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Kimberly Martin

Editorial Director, Journals, Technical Papers, and SAE MobilityRxiv®, SAE International


Please tell us a bit about yourself (e.g. hometown, current locale, course of study).

I live in Chambersburg, PA, which is in south-central Pennsylvania, close to Gettysburg, and my place of business is SAE International, in Warrendale, PA, northwest of Pittsburgh, PA. I graduated from Millersville University of PA with a major in English and a minor in German. I have been in publishing for 35+ years in a variety of publishing roles, beginning as a proofreader and progressing to my current role as Editorial Director.

Describe some of your current responsibilities, and what type of organization you belong to.

I have been with SAE, a non-profit society, for 6 years as Editorial Director of journals and technical papers and, most recently, our preprint server (SAE MobilityRxiv®). I am responsible for the growth and development of these programs and have a small staff that I oversee. Oversight includes the full range of publishing, from soliciting manuscripts, hiring editors, overseeing peer review, reviewing permissions/IP, trafficking from editorial to production, obtaining indexing and abstracting services, to publishing online and more.

SAE is a leader in the mobility/transportation field and establishes/creates and publishes standards for ground vehicles, commercial vehicles, and aerospace, as well as publishing books, journals, technical papers, and preprints. SAE is an established leader in the autonomous vehicles field, having set the 5 levels of autonomous driving that is used worldwide. SAE also provides events, professional development courses, and K-12 programs to support STEM in education, 

What was your first scholarly publishing role? How did you get that job? What path led to your current position?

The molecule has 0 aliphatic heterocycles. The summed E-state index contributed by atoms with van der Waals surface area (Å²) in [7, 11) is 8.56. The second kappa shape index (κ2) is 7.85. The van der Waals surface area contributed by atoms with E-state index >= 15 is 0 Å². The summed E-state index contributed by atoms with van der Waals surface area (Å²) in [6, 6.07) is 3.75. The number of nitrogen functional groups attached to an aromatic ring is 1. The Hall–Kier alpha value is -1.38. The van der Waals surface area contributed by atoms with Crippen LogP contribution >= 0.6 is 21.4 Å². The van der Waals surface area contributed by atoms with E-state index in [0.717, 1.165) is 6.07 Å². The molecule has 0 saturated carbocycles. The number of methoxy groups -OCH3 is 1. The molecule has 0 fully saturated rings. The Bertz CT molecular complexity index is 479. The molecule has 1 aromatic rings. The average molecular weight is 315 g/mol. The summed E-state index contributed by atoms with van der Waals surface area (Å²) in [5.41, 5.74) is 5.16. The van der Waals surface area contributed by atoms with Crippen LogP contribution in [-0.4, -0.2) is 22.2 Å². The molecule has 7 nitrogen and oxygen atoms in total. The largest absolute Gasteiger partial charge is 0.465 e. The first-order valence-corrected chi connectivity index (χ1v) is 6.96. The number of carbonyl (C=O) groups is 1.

I started in publishing as a proofreader straight out of college, working for a small local publisher that specialized in materials science journals, where I then became a manager, learned marketing and production roles, and ended there in an editorial position for acquiring work. From there, I moved to the vendor side and worked for Progressive Publishing Alternative, where we handled overflow work for major textbook publishers. I then moved to Taylor & Francis (T&F) where I began working on acquiring and managing society journals in engineering, math, and physical sciences and was responsible for all journals and revenue in these subject areas. After T&F, I worked for Maney Publishing, a UK company that was expanding in the U.S. through acquisition of society journals and purchases of small publishing companies in the humanities and health science fields. Maney was later purchased by T&F, which is when I decided that my society publishing experience would be beneficial to a society that is publishing journals.

I started working with SAE in January 2016, initially to improve the relatively new journals program that had simply been repurposing event papers in journals. Within 3 years, we had stopped repurposing event content and were publishing only original research and launched new journals pertinent to the transportation/mobility field, which is SAE’s specialty. In 2019, SAE’s technical papers program became part of my responsibility, and we launched the MobilityRxiv (SAE’s preprint server) in 2020.

If there was a pivotal moment or key person in your career development, please describe briefly.